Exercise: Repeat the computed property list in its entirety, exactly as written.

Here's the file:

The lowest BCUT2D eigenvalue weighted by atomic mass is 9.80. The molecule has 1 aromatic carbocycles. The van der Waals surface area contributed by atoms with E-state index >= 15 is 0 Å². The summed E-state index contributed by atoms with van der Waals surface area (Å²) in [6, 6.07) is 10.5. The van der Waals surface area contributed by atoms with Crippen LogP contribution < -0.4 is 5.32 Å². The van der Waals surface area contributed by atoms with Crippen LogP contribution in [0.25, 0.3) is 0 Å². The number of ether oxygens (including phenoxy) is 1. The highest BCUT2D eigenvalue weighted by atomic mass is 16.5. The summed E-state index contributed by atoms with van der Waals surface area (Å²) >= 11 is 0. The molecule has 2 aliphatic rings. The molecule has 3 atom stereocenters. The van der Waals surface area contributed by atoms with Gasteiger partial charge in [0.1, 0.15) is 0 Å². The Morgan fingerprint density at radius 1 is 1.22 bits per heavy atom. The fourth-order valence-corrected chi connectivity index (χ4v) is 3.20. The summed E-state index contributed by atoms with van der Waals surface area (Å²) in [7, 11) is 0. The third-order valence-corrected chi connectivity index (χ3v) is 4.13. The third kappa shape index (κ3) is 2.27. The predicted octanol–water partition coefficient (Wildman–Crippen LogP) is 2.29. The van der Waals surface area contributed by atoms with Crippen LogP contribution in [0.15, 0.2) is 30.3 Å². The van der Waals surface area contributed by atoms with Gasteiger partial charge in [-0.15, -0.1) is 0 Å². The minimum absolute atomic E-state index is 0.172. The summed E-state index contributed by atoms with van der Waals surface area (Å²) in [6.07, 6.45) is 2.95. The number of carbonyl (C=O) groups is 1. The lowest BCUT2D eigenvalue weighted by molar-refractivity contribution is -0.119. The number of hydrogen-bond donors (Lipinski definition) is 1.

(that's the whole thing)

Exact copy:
The lowest BCUT2D eigenvalue weighted by atomic mass is 9.80. The molecule has 1 aromatic carbocycles. The van der Waals surface area contributed by atoms with E-state index >= 15 is 0 Å². The summed E-state index contributed by atoms with van der Waals surface area (Å²) in [6, 6.07) is 10.5. The van der Waals surface area contributed by atoms with Crippen LogP contribution < -0.4 is 5.32 Å². The van der Waals surface area contributed by atoms with Crippen LogP contribution in [0.25, 0.3) is 0 Å². The number of ether oxygens (including phenoxy) is 1. The highest BCUT2D eigenvalue weighted by atomic mass is 16.5. The summed E-state index contributed by atoms with van der Waals surface area (Å²) >= 11 is 0. The molecule has 2 aliphatic rings. The molecule has 3 atom stereocenters. The van der Waals surface area contributed by atoms with Gasteiger partial charge in [0.1, 0.15) is 0 Å². The Morgan fingerprint density at radius 1 is 1.22 bits per heavy atom. The fourth-order valence-corrected chi connectivity index (χ4v) is 3.20. The summed E-state index contributed by atoms with van der Waals surface area (Å²) in [7, 11) is 0. The third-order valence-corrected chi connectivity index (χ3v) is 4.13. The third kappa shape index (κ3) is 2.27. The predicted octanol–water partition coefficient (Wildman–Crippen LogP) is 2.29. The van der Waals surface area contributed by atoms with Crippen LogP contribution in [0.15, 0.2) is 30.3 Å². The van der Waals surface area contributed by atoms with Gasteiger partial charge in [-0.15, -0.1) is 0 Å². The minimum absolute atomic E-state index is 0.172. The summed E-state index contributed by atoms with van der Waals surface area (Å²) in [6.07, 6.45) is 2.95. The number of carbonyl (C=O) groups is 1. The lowest BCUT2D eigenvalue weighted by molar-refractivity contribution is -0.119. The number of hydrogen-bond donors (Lipinski definition) is 1.